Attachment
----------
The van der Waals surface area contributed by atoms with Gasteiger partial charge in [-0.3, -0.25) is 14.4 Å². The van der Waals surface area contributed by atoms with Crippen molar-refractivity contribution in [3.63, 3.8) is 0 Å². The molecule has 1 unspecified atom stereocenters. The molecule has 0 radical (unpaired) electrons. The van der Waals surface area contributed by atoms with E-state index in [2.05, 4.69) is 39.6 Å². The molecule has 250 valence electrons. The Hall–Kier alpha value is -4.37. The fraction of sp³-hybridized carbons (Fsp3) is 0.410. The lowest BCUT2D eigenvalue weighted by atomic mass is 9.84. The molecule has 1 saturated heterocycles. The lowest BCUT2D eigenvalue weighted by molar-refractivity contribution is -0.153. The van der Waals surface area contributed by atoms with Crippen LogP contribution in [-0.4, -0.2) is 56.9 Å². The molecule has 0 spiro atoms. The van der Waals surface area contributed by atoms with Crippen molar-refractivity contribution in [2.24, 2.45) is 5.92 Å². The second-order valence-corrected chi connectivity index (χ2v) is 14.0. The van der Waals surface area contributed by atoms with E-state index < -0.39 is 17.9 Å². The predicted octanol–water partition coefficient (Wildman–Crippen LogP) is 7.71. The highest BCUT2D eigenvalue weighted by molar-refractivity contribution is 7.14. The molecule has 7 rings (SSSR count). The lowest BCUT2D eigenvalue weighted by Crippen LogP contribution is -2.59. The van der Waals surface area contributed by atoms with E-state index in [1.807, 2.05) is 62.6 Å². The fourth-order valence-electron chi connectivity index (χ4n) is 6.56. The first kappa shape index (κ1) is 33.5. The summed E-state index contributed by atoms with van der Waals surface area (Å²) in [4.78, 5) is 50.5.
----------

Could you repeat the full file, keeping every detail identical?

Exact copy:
The van der Waals surface area contributed by atoms with Gasteiger partial charge in [-0.3, -0.25) is 14.4 Å². The van der Waals surface area contributed by atoms with Crippen molar-refractivity contribution in [3.63, 3.8) is 0 Å². The molecule has 1 unspecified atom stereocenters. The molecule has 0 radical (unpaired) electrons. The van der Waals surface area contributed by atoms with E-state index in [2.05, 4.69) is 39.6 Å². The molecule has 250 valence electrons. The Hall–Kier alpha value is -4.37. The fraction of sp³-hybridized carbons (Fsp3) is 0.410. The lowest BCUT2D eigenvalue weighted by atomic mass is 9.84. The molecule has 1 saturated heterocycles. The lowest BCUT2D eigenvalue weighted by molar-refractivity contribution is -0.153. The van der Waals surface area contributed by atoms with Crippen LogP contribution in [-0.4, -0.2) is 56.9 Å². The molecule has 0 spiro atoms. The van der Waals surface area contributed by atoms with Crippen molar-refractivity contribution in [2.24, 2.45) is 5.92 Å². The second-order valence-corrected chi connectivity index (χ2v) is 14.0. The van der Waals surface area contributed by atoms with E-state index < -0.39 is 17.9 Å². The predicted octanol–water partition coefficient (Wildman–Crippen LogP) is 7.71. The highest BCUT2D eigenvalue weighted by molar-refractivity contribution is 7.14. The molecule has 7 rings (SSSR count). The lowest BCUT2D eigenvalue weighted by Crippen LogP contribution is -2.59. The van der Waals surface area contributed by atoms with E-state index in [1.807, 2.05) is 62.6 Å². The fourth-order valence-electron chi connectivity index (χ4n) is 6.56. The first kappa shape index (κ1) is 33.5. The summed E-state index contributed by atoms with van der Waals surface area (Å²) in [4.78, 5) is 50.5.